Study Population

Patients aged two and upwards with chronic airways disease including CF, PCD, Asthma and Bronchiectasis, Persistent bacterial bronchitis and sleep disordered breathing and obesity as well as aged matched healthy control patients will be approached to take part in the study.

Healthy volunteers will only complete MBW and Spirometry for comparison with respiratory disease patients.


Inclusion criteria

  • For patients with the following respiratory disease, diagnosis confirmed by:
  • CF: diagnosed by standard criteria
  • PCD: diagnosed by ciliary beat frequency measurement, ciliary beat pattern analysis or electron microscopy of ciliary ultrastructure, or genetics
  • Non-CF bronchiectasis: CT diagnosis of bronchiectasis and not fulfilling diagnostic criteria for CF or PCD
  • Asthma: as diagnosed by standard diagnostic criteria of British Thoracic Society/Scottish Intercollegiate Guideline Network (BTS/SIGN) guidelines.
  • Persistent bacterial bronchitis defined as a wet cough present for >1 month, usually with bronchoscopic evidence of chronic infection, that resolves with appropriate antibiotic therapy
  • Sleep Disordered Breathing.
  • For healthy volunteers, these will be colleagues and staff contacts (including children) at a participating centre i.e. Royal Brompton Hospital, or will be siblings of patients.
  • Written informed consent (assent from children of appropriate age) obtained.

Exclusion criteria

  • Positive culture (within the last year of / receiving treatment for Mycobaterium tuberculosis or abscessus (due to cross-infection concerns).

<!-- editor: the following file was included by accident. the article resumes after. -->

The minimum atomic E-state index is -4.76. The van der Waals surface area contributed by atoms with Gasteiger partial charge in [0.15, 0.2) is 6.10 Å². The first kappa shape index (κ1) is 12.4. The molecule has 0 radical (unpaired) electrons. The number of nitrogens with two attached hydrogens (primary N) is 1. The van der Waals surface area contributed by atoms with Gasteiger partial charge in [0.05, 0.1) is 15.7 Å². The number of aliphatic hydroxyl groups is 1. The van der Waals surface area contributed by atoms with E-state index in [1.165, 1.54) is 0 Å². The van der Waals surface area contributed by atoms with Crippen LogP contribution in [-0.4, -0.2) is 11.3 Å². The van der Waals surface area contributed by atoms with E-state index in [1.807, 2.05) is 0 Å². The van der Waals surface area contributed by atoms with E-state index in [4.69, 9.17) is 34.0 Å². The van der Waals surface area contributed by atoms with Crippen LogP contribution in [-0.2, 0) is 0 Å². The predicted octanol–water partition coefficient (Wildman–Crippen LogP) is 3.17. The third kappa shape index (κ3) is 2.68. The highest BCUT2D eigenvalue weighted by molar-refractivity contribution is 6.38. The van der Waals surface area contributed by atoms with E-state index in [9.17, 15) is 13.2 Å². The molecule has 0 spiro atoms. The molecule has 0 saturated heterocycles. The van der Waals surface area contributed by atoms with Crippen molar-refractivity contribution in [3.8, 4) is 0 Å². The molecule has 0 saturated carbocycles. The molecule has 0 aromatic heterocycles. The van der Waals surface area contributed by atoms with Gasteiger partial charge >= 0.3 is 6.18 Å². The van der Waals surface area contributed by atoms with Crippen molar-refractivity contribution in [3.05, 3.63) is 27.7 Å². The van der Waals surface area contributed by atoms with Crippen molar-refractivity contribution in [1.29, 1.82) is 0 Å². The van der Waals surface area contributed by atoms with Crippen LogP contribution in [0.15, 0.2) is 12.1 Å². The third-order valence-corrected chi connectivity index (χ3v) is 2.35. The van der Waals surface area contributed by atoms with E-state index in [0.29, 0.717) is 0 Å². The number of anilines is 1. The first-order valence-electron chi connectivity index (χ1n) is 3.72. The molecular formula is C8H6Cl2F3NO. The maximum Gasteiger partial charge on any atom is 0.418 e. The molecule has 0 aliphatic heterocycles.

• Pregnant or breastfeeding.
  • Inability to understand or cooperate with the test(s).
  • Inability to give informed consent, or withdrawal of informed consent.

Information from the National Library of Medicine

To learn more about this study, you or your doctor may contact the study research staff using the contact information provided by the sponsor.

Please refer to this study by its identifier (NCT number): NCT03320382

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Contact: Katie J Bayfield 02075947949
Contact: Clare Saunders 02075947949

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United Kingdom
Royal Brompton Hospital Recruiting
London, United Kingdom, sw36lr
Contact: Katie J Bayfield    02075947949   
Contact: Clare Saunders    02075947949   
Sponsors and Collaborators
Imperial College London
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Principal Investigator: Jane C Davies, Professor Imperial College London
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Responsible Party: Imperial College London Identifier: NCT03320382    
Other Study ID Numbers: 17/NI/0046
First Posted: October 25, 2017    Key Record Dates
Last Update Posted: May 9, 2019
Last Verified: May 2019
Individual Participant Data (IPD) Sharing Statement:
Plan to Share IPD: No

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Studies a U.S. FDA-regulated Drug Product: No
Studies a U.S. FDA-regulated Device Product: Yes
Product Manufactured in and Exported from the U.S.: No
Additional relevant MeSH terms:
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Cystic Fibrosis
Ciliary Motility Disorders
Sleep Wake Disorders
Pancreatic Diseases
Digestive System Diseases
Lung Diseases
Respiratory Tract Diseases
Genetic Diseases, Inborn
Infant, Newborn, Diseases
Nervous System Diseases
Neurologic Manifestations
Mental Disorders
Bronchial Diseases
Movement Disorders
Central Nervous System Diseases
Lung Diseases, Obstructive
Respiratory Tract Infections
Otorhinolaryngologic Diseases
Abnormalities, Multiple
Congenital Abnormalities